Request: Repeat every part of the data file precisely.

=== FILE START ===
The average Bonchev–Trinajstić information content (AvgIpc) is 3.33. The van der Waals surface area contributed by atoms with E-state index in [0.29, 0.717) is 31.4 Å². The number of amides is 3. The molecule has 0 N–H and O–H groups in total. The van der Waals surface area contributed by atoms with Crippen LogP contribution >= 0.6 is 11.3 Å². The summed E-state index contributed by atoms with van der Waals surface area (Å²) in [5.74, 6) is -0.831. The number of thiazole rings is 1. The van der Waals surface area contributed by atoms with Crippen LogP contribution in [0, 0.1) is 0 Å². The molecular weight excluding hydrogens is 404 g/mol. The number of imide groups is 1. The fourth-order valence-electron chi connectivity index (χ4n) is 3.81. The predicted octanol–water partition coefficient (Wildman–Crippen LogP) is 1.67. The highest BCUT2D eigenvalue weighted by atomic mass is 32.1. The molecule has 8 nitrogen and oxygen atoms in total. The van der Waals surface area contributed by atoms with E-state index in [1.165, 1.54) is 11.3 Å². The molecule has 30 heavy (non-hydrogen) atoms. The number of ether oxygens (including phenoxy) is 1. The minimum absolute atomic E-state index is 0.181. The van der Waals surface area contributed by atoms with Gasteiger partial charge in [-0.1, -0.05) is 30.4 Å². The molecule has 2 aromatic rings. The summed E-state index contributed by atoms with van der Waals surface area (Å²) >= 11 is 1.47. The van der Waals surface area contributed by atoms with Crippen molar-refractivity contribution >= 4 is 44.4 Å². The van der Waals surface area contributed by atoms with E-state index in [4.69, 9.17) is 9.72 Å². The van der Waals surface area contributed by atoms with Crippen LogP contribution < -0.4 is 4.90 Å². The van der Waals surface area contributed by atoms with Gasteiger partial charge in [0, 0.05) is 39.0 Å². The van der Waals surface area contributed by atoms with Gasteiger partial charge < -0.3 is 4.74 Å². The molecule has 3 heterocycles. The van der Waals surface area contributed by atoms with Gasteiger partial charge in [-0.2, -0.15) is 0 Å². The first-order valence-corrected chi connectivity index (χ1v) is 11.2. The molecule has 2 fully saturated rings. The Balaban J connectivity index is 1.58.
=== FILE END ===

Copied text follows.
The average Bonchev–Trinajstić information content (AvgIpc) is 3.33. The van der Waals surface area contributed by atoms with E-state index in [0.29, 0.717) is 31.4 Å². The number of amides is 3. The molecule has 0 N–H and O–H groups in total. The van der Waals surface area contributed by atoms with Crippen LogP contribution >= 0.6 is 11.3 Å². The summed E-state index contributed by atoms with van der Waals surface area (Å²) in [5.74, 6) is -0.831. The number of thiazole rings is 1. The van der Waals surface area contributed by atoms with Crippen LogP contribution in [0, 0.1) is 0 Å². The molecular weight excluding hydrogens is 404 g/mol. The number of imide groups is 1. The fourth-order valence-electron chi connectivity index (χ4n) is 3.81. The predicted octanol–water partition coefficient (Wildman–Crippen LogP) is 1.67. The highest BCUT2D eigenvalue weighted by atomic mass is 32.1. The molecule has 8 nitrogen and oxygen atoms in total. The van der Waals surface area contributed by atoms with E-state index in [1.165, 1.54) is 11.3 Å². The molecule has 30 heavy (non-hydrogen) atoms. The number of ether oxygens (including phenoxy) is 1. The minimum absolute atomic E-state index is 0.181. The van der Waals surface area contributed by atoms with Gasteiger partial charge in [-0.1, -0.05) is 30.4 Å². The molecule has 2 aromatic rings. The summed E-state index contributed by atoms with van der Waals surface area (Å²) >= 11 is 1.47. The van der Waals surface area contributed by atoms with Crippen molar-refractivity contribution >= 4 is 44.4 Å². The van der Waals surface area contributed by atoms with E-state index in [4.69, 9.17) is 9.72 Å². The van der Waals surface area contributed by atoms with Crippen LogP contribution < -0.4 is 4.90 Å². The van der Waals surface area contributed by atoms with Gasteiger partial charge in [0, 0.05) is 39.0 Å². The van der Waals surface area contributed by atoms with Gasteiger partial charge < -0.3 is 4.74 Å². The molecule has 3 heterocycles. The van der Waals surface area contributed by atoms with Gasteiger partial charge in [-0.2, -0.15) is 0 Å². The first-order valence-corrected chi connectivity index (χ1v) is 11.2. The molecule has 2 fully saturated rings. The Balaban J connectivity index is 1.58.